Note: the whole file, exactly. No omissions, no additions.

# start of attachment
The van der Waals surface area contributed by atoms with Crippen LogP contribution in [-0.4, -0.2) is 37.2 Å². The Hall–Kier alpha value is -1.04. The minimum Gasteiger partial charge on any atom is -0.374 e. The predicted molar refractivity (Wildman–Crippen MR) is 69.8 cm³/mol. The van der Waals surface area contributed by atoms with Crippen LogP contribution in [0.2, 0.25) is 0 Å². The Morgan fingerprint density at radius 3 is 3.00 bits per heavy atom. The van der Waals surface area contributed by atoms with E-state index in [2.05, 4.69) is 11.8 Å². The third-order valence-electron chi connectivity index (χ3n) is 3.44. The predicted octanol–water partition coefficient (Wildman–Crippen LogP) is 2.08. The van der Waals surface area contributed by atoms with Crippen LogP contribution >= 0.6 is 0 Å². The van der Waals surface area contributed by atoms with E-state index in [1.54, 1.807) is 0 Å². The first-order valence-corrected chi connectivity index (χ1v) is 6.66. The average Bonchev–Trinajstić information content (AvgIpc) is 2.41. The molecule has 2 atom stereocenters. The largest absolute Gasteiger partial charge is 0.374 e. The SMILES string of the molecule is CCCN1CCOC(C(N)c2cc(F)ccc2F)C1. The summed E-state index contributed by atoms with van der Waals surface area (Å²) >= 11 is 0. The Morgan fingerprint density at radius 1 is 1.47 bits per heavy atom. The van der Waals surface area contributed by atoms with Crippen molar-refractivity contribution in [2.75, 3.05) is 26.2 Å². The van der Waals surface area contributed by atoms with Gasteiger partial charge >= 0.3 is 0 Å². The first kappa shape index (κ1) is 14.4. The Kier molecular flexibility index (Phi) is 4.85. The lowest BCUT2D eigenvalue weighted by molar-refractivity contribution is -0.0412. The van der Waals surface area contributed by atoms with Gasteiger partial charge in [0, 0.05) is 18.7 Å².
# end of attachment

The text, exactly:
The van der Waals surface area contributed by atoms with Crippen LogP contribution in [-0.4, -0.2) is 37.2 Å². The Hall–Kier alpha value is -1.04. The minimum Gasteiger partial charge on any atom is -0.374 e. The predicted molar refractivity (Wildman–Crippen MR) is 69.8 cm³/mol. The van der Waals surface area contributed by atoms with Crippen LogP contribution in [0.2, 0.25) is 0 Å². The Morgan fingerprint density at radius 3 is 3.00 bits per heavy atom. The van der Waals surface area contributed by atoms with E-state index in [2.05, 4.69) is 11.8 Å². The third-order valence-electron chi connectivity index (χ3n) is 3.44. The predicted octanol–water partition coefficient (Wildman–Crippen LogP) is 2.08. The van der Waals surface area contributed by atoms with Crippen LogP contribution >= 0.6 is 0 Å². The van der Waals surface area contributed by atoms with E-state index in [1.54, 1.807) is 0 Å². The first-order valence-corrected chi connectivity index (χ1v) is 6.66. The average Bonchev–Trinajstić information content (AvgIpc) is 2.41. The molecule has 2 atom stereocenters. The largest absolute Gasteiger partial charge is 0.374 e. The SMILES string of the molecule is CCCN1CCOC(C(N)c2cc(F)ccc2F)C1. The summed E-state index contributed by atoms with van der Waals surface area (Å²) >= 11 is 0. The Morgan fingerprint density at radius 1 is 1.47 bits per heavy atom. The van der Waals surface area contributed by atoms with Crippen molar-refractivity contribution in [2.75, 3.05) is 26.2 Å². The van der Waals surface area contributed by atoms with Gasteiger partial charge >= 0.3 is 0 Å². The first kappa shape index (κ1) is 14.4. The Kier molecular flexibility index (Phi) is 4.85. The lowest BCUT2D eigenvalue weighted by molar-refractivity contribution is -0.0412. The van der Waals surface area contributed by atoms with Gasteiger partial charge in [0, 0.05) is 18.7 Å².